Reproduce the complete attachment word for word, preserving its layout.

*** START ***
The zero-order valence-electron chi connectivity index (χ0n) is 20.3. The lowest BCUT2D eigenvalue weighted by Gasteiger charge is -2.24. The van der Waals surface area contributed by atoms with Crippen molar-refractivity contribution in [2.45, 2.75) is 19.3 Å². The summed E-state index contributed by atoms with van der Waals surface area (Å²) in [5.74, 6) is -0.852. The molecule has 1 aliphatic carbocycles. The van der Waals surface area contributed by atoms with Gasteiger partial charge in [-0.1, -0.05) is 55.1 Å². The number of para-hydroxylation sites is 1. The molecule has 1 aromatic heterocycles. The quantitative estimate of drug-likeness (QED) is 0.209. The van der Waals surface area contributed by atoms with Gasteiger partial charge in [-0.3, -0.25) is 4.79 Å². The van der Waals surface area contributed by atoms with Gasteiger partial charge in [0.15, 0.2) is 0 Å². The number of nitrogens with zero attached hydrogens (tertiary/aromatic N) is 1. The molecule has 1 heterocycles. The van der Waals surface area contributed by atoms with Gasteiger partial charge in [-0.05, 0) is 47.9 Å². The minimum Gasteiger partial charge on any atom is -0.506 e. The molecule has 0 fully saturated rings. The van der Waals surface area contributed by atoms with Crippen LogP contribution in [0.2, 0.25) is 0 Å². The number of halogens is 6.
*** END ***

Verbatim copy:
The zero-order valence-electron chi connectivity index (χ0n) is 20.3. The lowest BCUT2D eigenvalue weighted by Gasteiger charge is -2.24. The van der Waals surface area contributed by atoms with Crippen molar-refractivity contribution in [2.45, 2.75) is 19.3 Å². The summed E-state index contributed by atoms with van der Waals surface area (Å²) in [5.74, 6) is -0.852. The molecule has 1 aliphatic carbocycles. The van der Waals surface area contributed by atoms with Gasteiger partial charge in [-0.1, -0.05) is 55.1 Å². The number of para-hydroxylation sites is 1. The molecule has 1 aromatic heterocycles. The quantitative estimate of drug-likeness (QED) is 0.209. The van der Waals surface area contributed by atoms with Gasteiger partial charge in [-0.3, -0.25) is 4.79 Å². The van der Waals surface area contributed by atoms with Gasteiger partial charge in [0.15, 0.2) is 0 Å². The number of nitrogens with zero attached hydrogens (tertiary/aromatic N) is 1. The molecule has 1 heterocycles. The van der Waals surface area contributed by atoms with Gasteiger partial charge in [-0.05, 0) is 47.9 Å². The minimum Gasteiger partial charge on any atom is -0.506 e. The molecule has 0 fully saturated rings. The van der Waals surface area contributed by atoms with Crippen LogP contribution in [0.2, 0.25) is 0 Å². The number of halogens is 6.